After several weeks of treatment, Stacy requested and was granted a leave of absence to visit her family outside the facility, even though she did not meet any of the criteria for a leave of absence. On July 17, 2012, Stacy left the facility with the permission of Narconon Arrowhead, which violated the facility's own Student Visitors and Leave Rules.
Stacy returned to the facility the next day and sometime later that evening, Narconon Arrowhead staff allegedly observed Stacy and believed she was under the influence of drugs and she was sent to the facility's Withdrawal Unit.”
According the lawsuit, while Stacy was in the Withdrawal Unit, there was no nurse or physician on staff within the facility and, for at least two hours following a shift change, there were no staff members present within the facility to supervise Stacy. “This was in complete contradiction to the statements and assurances made to Stacy's parents about Narconon Arrowhead's staff, specifically, assurances that a physician would be present 24 hours a day,” the lawsuit states.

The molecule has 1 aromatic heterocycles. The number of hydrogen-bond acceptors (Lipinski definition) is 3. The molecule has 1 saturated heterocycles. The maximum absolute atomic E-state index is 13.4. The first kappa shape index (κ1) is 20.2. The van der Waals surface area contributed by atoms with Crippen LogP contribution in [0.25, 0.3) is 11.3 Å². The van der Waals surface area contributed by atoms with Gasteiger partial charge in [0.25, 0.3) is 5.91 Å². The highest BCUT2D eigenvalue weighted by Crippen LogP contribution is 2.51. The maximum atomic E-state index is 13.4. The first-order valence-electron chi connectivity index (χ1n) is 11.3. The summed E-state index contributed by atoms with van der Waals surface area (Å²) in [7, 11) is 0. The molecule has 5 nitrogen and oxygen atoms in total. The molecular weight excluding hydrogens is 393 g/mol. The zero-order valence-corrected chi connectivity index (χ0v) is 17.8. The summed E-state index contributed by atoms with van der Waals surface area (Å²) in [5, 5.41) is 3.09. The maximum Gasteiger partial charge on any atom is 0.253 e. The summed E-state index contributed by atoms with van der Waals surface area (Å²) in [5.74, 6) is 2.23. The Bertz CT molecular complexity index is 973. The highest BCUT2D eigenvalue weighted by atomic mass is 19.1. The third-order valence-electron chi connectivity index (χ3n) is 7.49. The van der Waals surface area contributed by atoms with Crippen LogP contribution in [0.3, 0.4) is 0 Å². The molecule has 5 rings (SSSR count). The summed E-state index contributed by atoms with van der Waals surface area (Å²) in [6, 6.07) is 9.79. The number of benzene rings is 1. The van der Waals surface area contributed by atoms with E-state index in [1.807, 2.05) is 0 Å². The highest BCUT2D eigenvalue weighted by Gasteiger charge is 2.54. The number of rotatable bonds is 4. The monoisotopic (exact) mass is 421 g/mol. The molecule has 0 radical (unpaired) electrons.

Stacy was found dead in the Withdrawal Unit on Thursday, July 19, 2012, at approximately 9:20 a.m., the lawsuit states.
The lawsuit further states that the defendants had a duty to Stacy Murphy to exercise the required national standards of care to ensure that she was provided a safe, scientifically and medically based, reasonably supervised rehabilitation treatment services.
Contact Jeanne LeFlore at jleflore@mcalesternews.com.